These screenshots show a dialogue unfolding from one original post asking for advice about the on-campus counseling services available through the Purdue University Student Health Center (or PUSH). Suggestions and advice seem to be given in earnest, including to go to the Counseling and Psychological Services (CAPS) center for more specialized help. The original poster (OP) is clearly pleased with the responses on the yak, writing, "Again, seriously thank you guys so much. You all are the best!" The users who responded with messages of support and information about resources presumably felt drawn toward the original posts, so much so that they wanted to reply. There are a number of reasons why they would want to engage with the content of these posts (or the original poster), and as the posts remained on the feed, gathering more replies and upvotes, the stickiness increased. Posts like these are not the majority of what one typically found on Yik Yak—but their presence reveals that the affordances of the application were sometimes used to promote positive engagement among college students.
The anonymity of Yik Yak allowed these students to reach out to the network in ways that more traditional, profile-based platforms might not have allowed: while some students might feel comfortable asking questions publicly about sensitive topics like mental health, many others might not. So Yik Yak, and other anonymous applications, can provide spaces for users to share experiences, and in some cases, fears or insecurities, perhaps in the effort to foster a feeling of relatedness to other users. For example, users on Whisper, another anonymous, location-based application popular during Yik Yak's existence, could upload or use images already in the application and place text onto the pictures to craft messages. Posts on Whisper resemble the popular website Post Secret, and often are in the same confessional style.
At left, these two screenshots from the Whisper network surrounding Purdue in Fall 2015 are laden with emotion: one user expressing their feelings of failure, the other disclosing a past trauma (and its continued impact on their life). Whisper provides users with the opportunity to favorite and reply to posts, though discussion doesn't seem to unfold as much on this application as say, Yik Yak, perhaps due to Whisper's primarily visual content. Instead, Whisper offers an outlet for users to share their thoughts with their immediate geographic network by combining small amounts of text and evocative images, illustrating the potential for these types of applications to foster networks through affectual intensities. Users can reveal intimate details about their lives, receive support through comments or likes, and as a result, feel connected to other users in their immediate area without having to reveal their identities. Whisper is just another application that emphasizes the possibilities of content to conjure up connections between users in these dynamic, shifting networks that change as users move in and out of locations.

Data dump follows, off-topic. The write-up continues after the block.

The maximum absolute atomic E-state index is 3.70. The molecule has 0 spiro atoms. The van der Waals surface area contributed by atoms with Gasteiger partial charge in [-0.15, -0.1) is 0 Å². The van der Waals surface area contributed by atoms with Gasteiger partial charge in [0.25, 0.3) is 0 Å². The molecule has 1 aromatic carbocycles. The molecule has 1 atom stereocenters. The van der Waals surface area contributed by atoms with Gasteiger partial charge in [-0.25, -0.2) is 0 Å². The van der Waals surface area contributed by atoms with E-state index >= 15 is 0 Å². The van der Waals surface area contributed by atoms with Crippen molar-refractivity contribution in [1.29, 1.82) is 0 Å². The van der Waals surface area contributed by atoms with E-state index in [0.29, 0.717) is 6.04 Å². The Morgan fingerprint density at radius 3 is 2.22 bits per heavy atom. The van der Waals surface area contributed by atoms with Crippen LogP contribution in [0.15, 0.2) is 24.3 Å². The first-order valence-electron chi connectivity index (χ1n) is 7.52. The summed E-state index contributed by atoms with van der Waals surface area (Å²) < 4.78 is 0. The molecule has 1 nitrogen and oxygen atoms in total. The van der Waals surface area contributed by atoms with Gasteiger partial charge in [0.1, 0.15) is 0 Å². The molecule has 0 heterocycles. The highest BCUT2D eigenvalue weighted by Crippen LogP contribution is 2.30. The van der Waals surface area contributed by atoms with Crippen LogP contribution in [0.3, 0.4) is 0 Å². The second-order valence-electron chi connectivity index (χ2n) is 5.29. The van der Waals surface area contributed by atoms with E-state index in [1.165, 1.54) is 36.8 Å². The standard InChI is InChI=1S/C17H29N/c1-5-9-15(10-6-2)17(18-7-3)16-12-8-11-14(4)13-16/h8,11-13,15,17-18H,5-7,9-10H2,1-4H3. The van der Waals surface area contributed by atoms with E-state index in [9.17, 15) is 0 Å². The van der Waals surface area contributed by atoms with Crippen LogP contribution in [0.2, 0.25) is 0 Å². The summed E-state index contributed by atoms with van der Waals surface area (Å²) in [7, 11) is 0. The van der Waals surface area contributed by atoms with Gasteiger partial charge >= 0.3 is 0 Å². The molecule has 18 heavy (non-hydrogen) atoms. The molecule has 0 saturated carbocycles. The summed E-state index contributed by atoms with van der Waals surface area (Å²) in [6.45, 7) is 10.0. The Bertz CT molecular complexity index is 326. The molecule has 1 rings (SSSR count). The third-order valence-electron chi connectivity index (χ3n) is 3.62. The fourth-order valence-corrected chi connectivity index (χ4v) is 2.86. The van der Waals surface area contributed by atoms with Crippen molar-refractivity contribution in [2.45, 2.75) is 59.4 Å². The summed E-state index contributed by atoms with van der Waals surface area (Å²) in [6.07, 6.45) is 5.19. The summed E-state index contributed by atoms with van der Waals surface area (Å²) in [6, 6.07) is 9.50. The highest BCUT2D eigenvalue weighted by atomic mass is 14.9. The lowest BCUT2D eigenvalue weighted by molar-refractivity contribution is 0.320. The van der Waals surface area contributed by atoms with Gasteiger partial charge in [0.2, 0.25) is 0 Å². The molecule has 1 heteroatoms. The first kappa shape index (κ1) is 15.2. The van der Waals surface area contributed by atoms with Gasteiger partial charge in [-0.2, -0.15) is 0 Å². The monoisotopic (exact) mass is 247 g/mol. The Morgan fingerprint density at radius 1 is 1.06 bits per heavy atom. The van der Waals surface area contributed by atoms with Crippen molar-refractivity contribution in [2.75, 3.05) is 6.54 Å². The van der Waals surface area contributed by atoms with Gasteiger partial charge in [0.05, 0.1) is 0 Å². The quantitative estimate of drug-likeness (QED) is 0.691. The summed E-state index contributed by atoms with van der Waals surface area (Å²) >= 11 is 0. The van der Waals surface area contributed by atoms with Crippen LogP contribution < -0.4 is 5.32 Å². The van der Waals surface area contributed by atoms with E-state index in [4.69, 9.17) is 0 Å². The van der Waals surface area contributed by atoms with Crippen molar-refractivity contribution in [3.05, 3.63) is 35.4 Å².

Posts on Yik Yak, and related applications, initially show up on a feed because of the shared location between users, but they stay on the feed longer if other users feel a connection to these posts (illustrated by their stickiness, represented by the upvotes and comments). And the more upvotes or comments a post has, the more it garners the attention of other users, increasing the intensities directed towards the original post. Of course, this also might come into play with posts that users wish to move away from, causing interruptions in relatedness. (This process can be observed on almost any social media platform: a heated Twitter exchange, or an extended comment thread on Facebook under a news story that your very politically active uncle just posted; though, once again, anonymous environments illuminate the factors contributing to that feeling outside of pre-existing relationships.) These nodes of feeling are just one factor in these digital environments that act upon other factors, as well as users themselves. Considering the affective processes that drive our experiences on social media platforms like Yik Yak provides us with a clearer understanding of how powerful these applications are for our students, further emphasizing the importance of cultivating a culture of digital stewardship in our classrooms. If we ask our students to pay attention to the rhythms of feeling that circulate on these types of applications, and how they manifest according to the affordances and constraints of the platform, they will be better prepared to engage ethically in digital spaces long after they leave our classrooms.